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Valuing Ground Water: Economic Concepts and Approaches
remediation, through Superfund and analogous programs in the Departments of Energy and Defense as well as state and local efforts, amount to hundreds of billions of dollars. Consideration of this enormous expense has led the regulated community and some decision-makers to question the benefit-cost balance of mandated subsurface remediation programs.
The Committee on Ground Water Cleanup Alternatives of the National Research Council (NRC) has recently reviewed the technical means to restore ground water quality (NRC, 1994). The committee found that there is no panacea for treating ground water contaminated by hazardous wastes. Especially in cases with heterogeneous hydrogeologic conditions and complex chemical behavior, it may prove infeasible to restore ground water to its ''pristine" state. In such instances it may be necessary to revert to strategies that aim to contain, or isolate, the contamination to the extent possible, thus alleviating the endangerment of surrounding ground water supplies. However, even the less ambitious objective of containment implies the obligation indefinitely to monitor the quality of the adjacent threatened ground water, as well as to remove the maximum feasible mass of contaminants in order to minimize the consequences of possible failure of the containment measures. For now, the debate continues as to whether a comprehensively implemented containment strategy will prove less expensive in the long term than the current policy of complete cleanup.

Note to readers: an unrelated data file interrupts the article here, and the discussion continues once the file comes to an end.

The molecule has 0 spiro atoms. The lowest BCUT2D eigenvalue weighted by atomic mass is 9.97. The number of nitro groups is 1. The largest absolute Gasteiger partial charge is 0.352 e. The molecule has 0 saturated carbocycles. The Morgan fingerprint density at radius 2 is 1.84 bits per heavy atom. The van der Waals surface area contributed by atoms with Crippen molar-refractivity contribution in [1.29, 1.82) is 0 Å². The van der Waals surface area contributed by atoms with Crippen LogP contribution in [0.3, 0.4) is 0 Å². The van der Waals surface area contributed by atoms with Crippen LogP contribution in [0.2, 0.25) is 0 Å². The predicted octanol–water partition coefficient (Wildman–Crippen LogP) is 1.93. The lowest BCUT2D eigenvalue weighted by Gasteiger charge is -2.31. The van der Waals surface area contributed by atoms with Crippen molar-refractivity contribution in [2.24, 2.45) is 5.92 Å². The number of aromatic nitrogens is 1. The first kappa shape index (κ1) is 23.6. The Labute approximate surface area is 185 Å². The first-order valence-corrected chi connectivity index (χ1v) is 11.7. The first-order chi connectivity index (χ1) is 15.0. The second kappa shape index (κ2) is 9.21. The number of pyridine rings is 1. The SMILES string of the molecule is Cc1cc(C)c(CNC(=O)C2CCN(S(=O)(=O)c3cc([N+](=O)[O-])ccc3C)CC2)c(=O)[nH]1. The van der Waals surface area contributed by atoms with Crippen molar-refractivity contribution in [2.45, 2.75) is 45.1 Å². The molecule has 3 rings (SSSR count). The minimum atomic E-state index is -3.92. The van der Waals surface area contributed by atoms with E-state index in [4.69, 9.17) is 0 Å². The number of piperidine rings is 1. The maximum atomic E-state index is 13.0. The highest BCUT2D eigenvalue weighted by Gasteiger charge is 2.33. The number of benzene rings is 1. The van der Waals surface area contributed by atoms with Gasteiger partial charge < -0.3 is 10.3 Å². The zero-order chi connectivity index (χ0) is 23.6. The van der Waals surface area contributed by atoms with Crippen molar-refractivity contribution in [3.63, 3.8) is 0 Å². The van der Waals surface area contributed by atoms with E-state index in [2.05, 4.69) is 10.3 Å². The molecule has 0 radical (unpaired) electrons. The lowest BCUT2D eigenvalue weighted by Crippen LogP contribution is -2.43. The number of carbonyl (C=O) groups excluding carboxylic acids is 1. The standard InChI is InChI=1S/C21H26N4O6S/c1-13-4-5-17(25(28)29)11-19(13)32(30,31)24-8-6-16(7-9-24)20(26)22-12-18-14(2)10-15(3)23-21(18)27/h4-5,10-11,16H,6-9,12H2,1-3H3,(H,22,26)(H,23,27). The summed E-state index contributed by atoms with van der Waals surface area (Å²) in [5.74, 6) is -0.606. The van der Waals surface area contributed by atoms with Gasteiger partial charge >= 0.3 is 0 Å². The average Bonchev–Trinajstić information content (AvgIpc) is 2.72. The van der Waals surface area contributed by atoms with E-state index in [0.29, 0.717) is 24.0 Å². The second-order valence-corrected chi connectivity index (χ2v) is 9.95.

Valuation, including consideration of alternative uses of an affected site, and the costs of alternative sources of water, would not only be a useful tool to guide decisions on whether to pursue containment or remediation but is also worthwhile for clarifying various trade-offs to contamination prevention action. Increasing awareness of the need to prevent contamination of ground water supplies, on top of mounting costs of remediation, point to the importance of coordinated and comprehensive land and water use decision-making. Only within such a broad framework will it be possible to inject ground water valuation into strategies for containment, remediation, or alternatives for safeguarding the welfare of the community.
Water managers make decisions within a particular sociopolitical and technical context. They are constrained by technical considerations such as capacity of various conveyance facilities, recharge capability of an aquifer, physical availability of surface water supplies, and environmental or resource impacts of supply development. They are also limited by the institutional environment in which they operate, including federal, state, and local regulations and court-decreed rights and uses of ground water, and legislated or adjudicated mandates are not always in accord with economically optimal outcomes. Financial constraints can greatly aggravate the political landscape; the impact that a particular course of